Protest party savours Italian election success

Supporters of a new Italian anti-austerity party led by former comedian Beppe Grillo celebrated early results pointing to a stunning electoral success on Monday that could turn the movement into the country's third biggest political force.

In Grillo's home town of Genoa in northwest Italy, the beer and prosecco flowed at a local bar -- the Mente Locale -- where candidates and activists crowded in to cheer as results showed they might have won as much as a quarter of the vote.

Dozens of mostly young candidates -- some close to the minimum age of 25 and many with little or no political experience -- are set to enter parliament for the first time as Italians fed up with austerity and corruption flocked to their ranks.

"This is an incredible sign of change!" cheered Stefano Camisasso, a young candidate for the Five Star Movement (M5S) for the Senate, barely managing to contain his euphoria.

Candidates and the movement's volunteer staff wearing t-shirts and baseball caps blazoned with five yellow stars slapped each other on the back and celebrated with wine and quiche and pizza bites.

Candidate Cristina De Pietro, sat glued to the television as exit polls flashed up on the screen, and said she was still in shock.

"This is a moment when you feel a bit weird because we are ordinary citizens, we don't have political experience," she said. "We have a lot to learn."

Asked what she made of the early results, she said simply: "This is what Italy needed!"

In the Mazzini social club in Bologna, candidates cheered and hugged each other as each fresh exit poll arrived, dancing and clinking glass of rum beneath large posters of Grillo.

Grillo, a bushy-haired 63-year-old, was the only candidate for Italy's top job who took to the campaign trail in a camper van. His furious rants against the political system at rallies across the country drew huge crowds of people sick of politicians tainted by scandals.

"This is fantastic! We will be an extraordinary force," Grillo said in a phone interview on his movement's website, warning mainstream politicians they would "only last a few more months."

"We'll have 110 people in parliament and we'll be millions outside, this is global news," said the campaigner, who -- after a gruelling couple of months doing daily rallies in the snow, wind and rain -- had retired to bed to celebrate with a cup of camomile tea.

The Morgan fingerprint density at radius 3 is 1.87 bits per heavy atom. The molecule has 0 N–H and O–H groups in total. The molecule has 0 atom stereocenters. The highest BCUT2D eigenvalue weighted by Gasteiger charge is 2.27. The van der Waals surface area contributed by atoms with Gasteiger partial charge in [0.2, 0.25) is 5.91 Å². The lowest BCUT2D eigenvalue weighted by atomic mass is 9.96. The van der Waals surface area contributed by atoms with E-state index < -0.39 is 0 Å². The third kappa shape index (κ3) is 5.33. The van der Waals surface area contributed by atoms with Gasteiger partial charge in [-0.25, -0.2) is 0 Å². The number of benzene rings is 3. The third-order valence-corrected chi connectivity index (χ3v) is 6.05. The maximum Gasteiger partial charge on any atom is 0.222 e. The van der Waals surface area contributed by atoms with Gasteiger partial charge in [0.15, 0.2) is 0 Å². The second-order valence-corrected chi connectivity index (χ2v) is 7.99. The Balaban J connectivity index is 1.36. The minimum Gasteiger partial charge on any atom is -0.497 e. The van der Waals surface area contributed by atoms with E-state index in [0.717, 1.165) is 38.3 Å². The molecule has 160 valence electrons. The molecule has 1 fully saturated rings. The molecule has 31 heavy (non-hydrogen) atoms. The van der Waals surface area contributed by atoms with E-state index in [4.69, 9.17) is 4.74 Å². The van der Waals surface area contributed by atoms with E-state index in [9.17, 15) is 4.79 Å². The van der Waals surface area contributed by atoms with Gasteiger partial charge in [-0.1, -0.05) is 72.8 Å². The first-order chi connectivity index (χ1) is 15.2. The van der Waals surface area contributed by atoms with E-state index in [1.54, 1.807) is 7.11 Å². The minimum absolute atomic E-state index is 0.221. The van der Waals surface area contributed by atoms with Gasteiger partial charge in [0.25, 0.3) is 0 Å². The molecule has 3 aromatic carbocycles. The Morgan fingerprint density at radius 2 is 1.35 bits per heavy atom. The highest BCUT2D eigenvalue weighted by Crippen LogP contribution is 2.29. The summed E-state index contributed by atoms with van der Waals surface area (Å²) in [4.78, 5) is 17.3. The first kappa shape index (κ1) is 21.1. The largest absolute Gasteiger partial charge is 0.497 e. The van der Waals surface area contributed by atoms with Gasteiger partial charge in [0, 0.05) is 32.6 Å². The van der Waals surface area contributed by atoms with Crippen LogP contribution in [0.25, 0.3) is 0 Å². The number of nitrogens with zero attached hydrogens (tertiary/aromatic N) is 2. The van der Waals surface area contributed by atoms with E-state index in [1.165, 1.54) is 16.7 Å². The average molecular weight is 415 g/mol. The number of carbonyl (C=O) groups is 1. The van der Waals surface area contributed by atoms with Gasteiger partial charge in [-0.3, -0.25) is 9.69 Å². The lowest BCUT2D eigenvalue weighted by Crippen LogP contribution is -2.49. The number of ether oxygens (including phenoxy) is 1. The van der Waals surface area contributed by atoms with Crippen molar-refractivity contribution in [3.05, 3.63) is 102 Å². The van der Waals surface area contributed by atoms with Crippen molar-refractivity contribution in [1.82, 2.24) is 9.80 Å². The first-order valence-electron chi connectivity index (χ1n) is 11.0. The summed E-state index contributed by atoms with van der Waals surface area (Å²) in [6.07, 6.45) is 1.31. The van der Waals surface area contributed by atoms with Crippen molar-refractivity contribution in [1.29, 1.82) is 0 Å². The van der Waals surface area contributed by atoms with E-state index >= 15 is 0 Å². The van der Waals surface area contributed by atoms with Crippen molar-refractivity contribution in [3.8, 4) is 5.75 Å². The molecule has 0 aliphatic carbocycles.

The Internet-based movement has called for Italy's public debt to be cancelled and for a referendum on whether to stay in the eurozone, as well as advocating for a 20-hour working week.

It grew out of Grillo's popular blog and forced Italy's main parties to take it seriously when it won the highest number of votes for any single party in regional elections in Sicily last year.

M5S proposals are driven by a mix of economic populism and idealism -- from free Internet for everyone and electronic tablets for all school children, to a green economy.

"This is quite simply a historic moment for Europe," said Simon Claviere, a political consultant for the movement.

The movement "has already left a deep mark on this campaign and this will definitely be confirmed on a European level," he said.

In Rome too, exhausted but triumphant-looking candidates wandered around the lobby of a hotel in the historic centre in a daze.

"This is well above our expectations. We are really happy and we will carry on the battle!" said candidate Fabiola Anitori.

"We'll approve laws that we think are useful for the people. The result shows citizens have come to the fore because the government forgot about them."

Another candidate, Davide Barillari, said the unfamiliar media attention was overwhelming, but it was worth it to make a difference: "We're just ordinary citizens who have come into politics from the bottom. We are the answer to corrupt politicians."

"We are immensely happy. Italians no longer have their eyes closed!" he said.